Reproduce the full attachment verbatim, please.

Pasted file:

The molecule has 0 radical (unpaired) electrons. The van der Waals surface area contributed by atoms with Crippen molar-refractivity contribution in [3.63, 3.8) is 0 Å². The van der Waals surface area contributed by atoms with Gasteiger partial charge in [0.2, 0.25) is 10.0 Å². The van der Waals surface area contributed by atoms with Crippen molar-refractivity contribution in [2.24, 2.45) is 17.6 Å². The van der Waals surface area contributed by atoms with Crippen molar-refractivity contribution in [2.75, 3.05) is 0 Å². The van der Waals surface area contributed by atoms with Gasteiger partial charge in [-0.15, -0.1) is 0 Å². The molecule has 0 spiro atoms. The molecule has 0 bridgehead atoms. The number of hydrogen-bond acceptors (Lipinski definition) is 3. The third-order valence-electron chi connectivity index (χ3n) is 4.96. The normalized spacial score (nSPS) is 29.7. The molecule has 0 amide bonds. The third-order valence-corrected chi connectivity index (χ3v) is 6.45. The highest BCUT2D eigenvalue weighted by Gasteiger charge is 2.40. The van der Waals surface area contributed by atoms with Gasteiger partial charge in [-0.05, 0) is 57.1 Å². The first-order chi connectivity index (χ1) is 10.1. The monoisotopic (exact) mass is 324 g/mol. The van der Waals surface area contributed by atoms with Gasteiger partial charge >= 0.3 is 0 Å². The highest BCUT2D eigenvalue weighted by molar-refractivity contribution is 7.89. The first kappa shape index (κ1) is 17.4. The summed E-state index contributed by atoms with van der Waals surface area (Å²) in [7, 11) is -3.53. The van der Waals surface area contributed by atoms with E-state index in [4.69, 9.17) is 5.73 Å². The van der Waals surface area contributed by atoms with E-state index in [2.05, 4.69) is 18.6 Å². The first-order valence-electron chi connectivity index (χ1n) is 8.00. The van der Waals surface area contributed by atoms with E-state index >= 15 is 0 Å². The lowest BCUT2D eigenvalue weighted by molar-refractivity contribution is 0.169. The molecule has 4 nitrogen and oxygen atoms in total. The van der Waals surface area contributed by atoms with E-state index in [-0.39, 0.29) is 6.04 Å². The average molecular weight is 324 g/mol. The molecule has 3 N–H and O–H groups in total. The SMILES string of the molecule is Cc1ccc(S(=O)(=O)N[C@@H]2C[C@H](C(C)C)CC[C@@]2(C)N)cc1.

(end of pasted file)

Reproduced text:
The molecule has 0 radical (unpaired) electrons. The van der Waals surface area contributed by atoms with Crippen molar-refractivity contribution in [3.63, 3.8) is 0 Å². The van der Waals surface area contributed by atoms with Gasteiger partial charge in [0.2, 0.25) is 10.0 Å². The van der Waals surface area contributed by atoms with Crippen molar-refractivity contribution in [2.24, 2.45) is 17.6 Å². The van der Waals surface area contributed by atoms with Crippen molar-refractivity contribution in [2.75, 3.05) is 0 Å². The van der Waals surface area contributed by atoms with Gasteiger partial charge in [-0.15, -0.1) is 0 Å². The molecule has 0 spiro atoms. The molecule has 0 bridgehead atoms. The number of hydrogen-bond acceptors (Lipinski definition) is 3. The third-order valence-electron chi connectivity index (χ3n) is 4.96. The normalized spacial score (nSPS) is 29.7. The molecule has 0 amide bonds. The third-order valence-corrected chi connectivity index (χ3v) is 6.45. The highest BCUT2D eigenvalue weighted by Gasteiger charge is 2.40. The van der Waals surface area contributed by atoms with Gasteiger partial charge in [-0.05, 0) is 57.1 Å². The first-order chi connectivity index (χ1) is 10.1. The monoisotopic (exact) mass is 324 g/mol. The van der Waals surface area contributed by atoms with Gasteiger partial charge >= 0.3 is 0 Å². The highest BCUT2D eigenvalue weighted by molar-refractivity contribution is 7.89. The first kappa shape index (κ1) is 17.4. The summed E-state index contributed by atoms with van der Waals surface area (Å²) in [7, 11) is -3.53. The van der Waals surface area contributed by atoms with E-state index in [4.69, 9.17) is 5.73 Å². The van der Waals surface area contributed by atoms with E-state index in [2.05, 4.69) is 18.6 Å². The first-order valence-electron chi connectivity index (χ1n) is 8.00. The van der Waals surface area contributed by atoms with E-state index >= 15 is 0 Å². The lowest BCUT2D eigenvalue weighted by molar-refractivity contribution is 0.169. The molecule has 4 nitrogen and oxygen atoms in total. The van der Waals surface area contributed by atoms with E-state index in [-0.39, 0.29) is 6.04 Å². The average molecular weight is 324 g/mol. The molecule has 3 N–H and O–H groups in total. The SMILES string of the molecule is Cc1ccc(S(=O)(=O)N[C@@H]2C[C@H](C(C)C)CC[C@@]2(C)N)cc1.